Macrophages metabolic reprogramming in response to microbial insults is a major determinant of pathogen growth or containment. Here, we reveal a distinct mechanism by which stimulator of interferon genes (STING), a cytosolic sensor that regulates innate immune responses, contributes to an inflammatory M1-like macrophage profile upon Brucella abortus infection. This metabolic reprogramming is induced by STING-dependent stabilization of hypoxia-inducible factor-1 alpha (HIF-1α), a global regulator of cellular metabolism and innate immune cell functions. HIF-1α stabilization reduces oxidative phosphorylation and increases glycolysis during infection with B. abortus and, likewise, enhances nitric oxide production, inflammasome activation and IL-1β release in infected macrophages. Furthermore, the induction of this inflammatory profile participates in the control of bacterial replication since absence of HIF-1α renders mice more susceptible to B. abortus infection. Mechanistically, activation of STING by B. abortus infection drives the production of mitochondrial reactive oxygen species (mROS) that ultimately influences HIF-1α stabilization. Moreover, STING increases the intracellular succinate concentration in infected macrophages, and succinate pretreatment induces HIF-1α stabilization and IL-1β release independently of its cognate receptor GPR91. Collectively, these data demonstrate a pivotal mechanism in the immunometabolic regulation of macrophages during B. abortus infection that is orchestrated by STING via HIF-1α pathway and highlight the metabolic reprogramming of macrophages as a potential treatment strategy for bacterial infections.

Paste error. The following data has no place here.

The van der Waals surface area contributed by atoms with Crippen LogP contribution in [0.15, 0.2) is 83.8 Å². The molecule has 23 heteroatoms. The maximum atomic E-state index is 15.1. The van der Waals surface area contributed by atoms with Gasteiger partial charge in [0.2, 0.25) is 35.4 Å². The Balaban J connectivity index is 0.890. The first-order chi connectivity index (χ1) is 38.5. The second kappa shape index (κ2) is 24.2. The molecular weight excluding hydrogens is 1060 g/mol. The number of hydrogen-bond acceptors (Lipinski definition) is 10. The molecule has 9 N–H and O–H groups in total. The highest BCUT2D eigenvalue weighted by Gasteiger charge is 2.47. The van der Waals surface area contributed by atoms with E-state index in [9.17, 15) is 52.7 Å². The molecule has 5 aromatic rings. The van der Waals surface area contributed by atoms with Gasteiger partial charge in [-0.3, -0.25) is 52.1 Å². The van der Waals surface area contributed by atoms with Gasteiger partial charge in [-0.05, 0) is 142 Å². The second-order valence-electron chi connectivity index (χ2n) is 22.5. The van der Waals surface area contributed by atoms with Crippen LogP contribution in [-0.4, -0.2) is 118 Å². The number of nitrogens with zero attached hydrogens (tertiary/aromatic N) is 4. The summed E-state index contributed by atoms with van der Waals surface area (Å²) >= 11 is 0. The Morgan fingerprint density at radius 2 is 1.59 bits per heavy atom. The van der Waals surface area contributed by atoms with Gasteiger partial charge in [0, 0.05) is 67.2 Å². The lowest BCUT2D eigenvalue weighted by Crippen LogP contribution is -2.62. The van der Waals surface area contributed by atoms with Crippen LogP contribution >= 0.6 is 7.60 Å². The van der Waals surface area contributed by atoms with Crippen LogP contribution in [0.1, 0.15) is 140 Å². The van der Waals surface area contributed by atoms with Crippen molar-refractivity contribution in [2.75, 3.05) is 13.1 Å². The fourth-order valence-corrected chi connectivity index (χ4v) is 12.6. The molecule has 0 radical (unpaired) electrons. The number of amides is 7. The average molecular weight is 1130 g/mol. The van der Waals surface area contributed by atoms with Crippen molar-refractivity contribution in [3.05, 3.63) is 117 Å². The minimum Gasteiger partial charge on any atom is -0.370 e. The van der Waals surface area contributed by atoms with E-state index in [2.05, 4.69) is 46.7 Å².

ASJC Scopus subject areas
- Molecular Biology